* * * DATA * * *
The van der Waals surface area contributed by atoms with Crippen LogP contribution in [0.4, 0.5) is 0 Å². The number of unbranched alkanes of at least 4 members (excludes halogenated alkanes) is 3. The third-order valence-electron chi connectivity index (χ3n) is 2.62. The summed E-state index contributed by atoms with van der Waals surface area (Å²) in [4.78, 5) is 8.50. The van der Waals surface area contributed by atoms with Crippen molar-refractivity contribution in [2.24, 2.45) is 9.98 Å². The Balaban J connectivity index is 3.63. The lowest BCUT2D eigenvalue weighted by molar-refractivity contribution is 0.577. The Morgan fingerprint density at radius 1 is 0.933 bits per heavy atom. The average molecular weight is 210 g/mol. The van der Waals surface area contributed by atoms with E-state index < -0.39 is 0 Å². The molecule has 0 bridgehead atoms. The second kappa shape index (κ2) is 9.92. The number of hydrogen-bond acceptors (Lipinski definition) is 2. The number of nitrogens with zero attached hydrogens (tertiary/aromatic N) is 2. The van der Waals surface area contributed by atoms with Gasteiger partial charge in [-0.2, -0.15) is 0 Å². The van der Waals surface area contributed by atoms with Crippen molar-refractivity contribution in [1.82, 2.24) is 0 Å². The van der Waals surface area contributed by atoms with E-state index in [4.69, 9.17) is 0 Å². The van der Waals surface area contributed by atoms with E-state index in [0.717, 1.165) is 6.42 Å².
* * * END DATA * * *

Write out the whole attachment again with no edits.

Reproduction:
The van der Waals surface area contributed by atoms with Crippen LogP contribution in [0.4, 0.5) is 0 Å². The number of unbranched alkanes of at least 4 members (excludes halogenated alkanes) is 3. The third-order valence-electron chi connectivity index (χ3n) is 2.62. The summed E-state index contributed by atoms with van der Waals surface area (Å²) in [4.78, 5) is 8.50. The van der Waals surface area contributed by atoms with Crippen molar-refractivity contribution in [2.24, 2.45) is 9.98 Å². The Balaban J connectivity index is 3.63. The lowest BCUT2D eigenvalue weighted by molar-refractivity contribution is 0.577. The Morgan fingerprint density at radius 1 is 0.933 bits per heavy atom. The average molecular weight is 210 g/mol. The van der Waals surface area contributed by atoms with E-state index < -0.39 is 0 Å². The molecule has 0 bridgehead atoms. The second kappa shape index (κ2) is 9.92. The number of hydrogen-bond acceptors (Lipinski definition) is 2. The number of nitrogens with zero attached hydrogens (tertiary/aromatic N) is 2. The van der Waals surface area contributed by atoms with Gasteiger partial charge in [-0.2, -0.15) is 0 Å². The van der Waals surface area contributed by atoms with Crippen molar-refractivity contribution in [1.82, 2.24) is 0 Å². The van der Waals surface area contributed by atoms with E-state index in [4.69, 9.17) is 0 Å². The van der Waals surface area contributed by atoms with E-state index in [0.717, 1.165) is 6.42 Å².